Get your groove on.


National Cheeseburger Day…smh

Here we go again…National Cheeseburger Day, a day about the fat and lazy celebrating the road to being fat and lazy. Just like National Fried Chicken Day(please see my post about this horror day), we are celebrating the quick, easy, more seductive choice. Well, more seductive until one day you look in the mirror and realize you are 400 quarter pound hamburger patties overweight. Trust me, I’ve looked in the mirror, there ain’t nothing seductive about plastering those patties around your gut. And yet, we celebrate National Cheeseburger Day. Foursquare compiled a list of top 10 burger joints visited so far today. There were pictures…I didn’t want to frighten the faint of heart so I have not included a link. Even I, who has participated in more than my fair share of culinary debauchery, was disgusted by some of the monstrosities offered up for consumption.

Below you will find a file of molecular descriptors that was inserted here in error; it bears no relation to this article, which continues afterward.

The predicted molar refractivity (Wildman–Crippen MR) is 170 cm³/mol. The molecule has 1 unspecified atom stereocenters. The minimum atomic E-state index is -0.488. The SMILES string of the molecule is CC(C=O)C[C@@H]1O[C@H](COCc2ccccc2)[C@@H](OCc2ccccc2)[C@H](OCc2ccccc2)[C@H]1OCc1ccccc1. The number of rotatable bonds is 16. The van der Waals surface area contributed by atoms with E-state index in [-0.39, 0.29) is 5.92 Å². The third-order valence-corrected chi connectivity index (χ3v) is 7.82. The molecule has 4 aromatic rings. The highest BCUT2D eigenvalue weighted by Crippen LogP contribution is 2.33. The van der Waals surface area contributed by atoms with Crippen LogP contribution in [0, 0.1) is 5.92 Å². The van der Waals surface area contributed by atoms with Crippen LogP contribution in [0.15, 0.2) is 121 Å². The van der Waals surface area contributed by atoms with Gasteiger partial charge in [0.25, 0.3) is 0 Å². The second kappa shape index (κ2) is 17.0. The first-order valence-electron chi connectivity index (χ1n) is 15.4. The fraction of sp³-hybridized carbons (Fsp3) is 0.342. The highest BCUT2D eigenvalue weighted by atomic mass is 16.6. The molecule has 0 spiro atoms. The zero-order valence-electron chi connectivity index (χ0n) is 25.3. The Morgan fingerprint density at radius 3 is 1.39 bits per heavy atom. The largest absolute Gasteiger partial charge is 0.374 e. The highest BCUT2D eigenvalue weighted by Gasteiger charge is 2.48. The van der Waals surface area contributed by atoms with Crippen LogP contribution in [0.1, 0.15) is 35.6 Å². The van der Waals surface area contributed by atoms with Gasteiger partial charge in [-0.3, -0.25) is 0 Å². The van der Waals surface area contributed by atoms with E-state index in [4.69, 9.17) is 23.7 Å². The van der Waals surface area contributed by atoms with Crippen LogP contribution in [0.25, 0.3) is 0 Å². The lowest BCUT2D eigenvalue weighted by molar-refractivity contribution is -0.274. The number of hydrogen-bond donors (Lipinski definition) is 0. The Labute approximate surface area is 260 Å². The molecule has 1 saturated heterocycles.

I love beef. It is an excellent source of protein. It tastes great. Here are some of my own suggestions: go lean, 90-93% lean for ground beef, mix in onions or even a drizzle of olive oil to keep it juicy; by organic, avoid beef with growth hormones and antibiotics. Oh yeah, choose cuts of beef at your butcher shop and have them grind it into hamburger for you, you avoid “pink slime” that way. Finally, your bun has a huge impact on he nutritional value of your cheeseburger. You need to go with a whole grain bun. NO WHITE BREAD! It lacks nutrients, fiber, and has a high glycemic index. Put the 99ยข pack of store brand white buns down, find a whole grain regular bun or to cut another 20-40 calories from your burger, go with a slim or thin bun that are generally just 100 calories.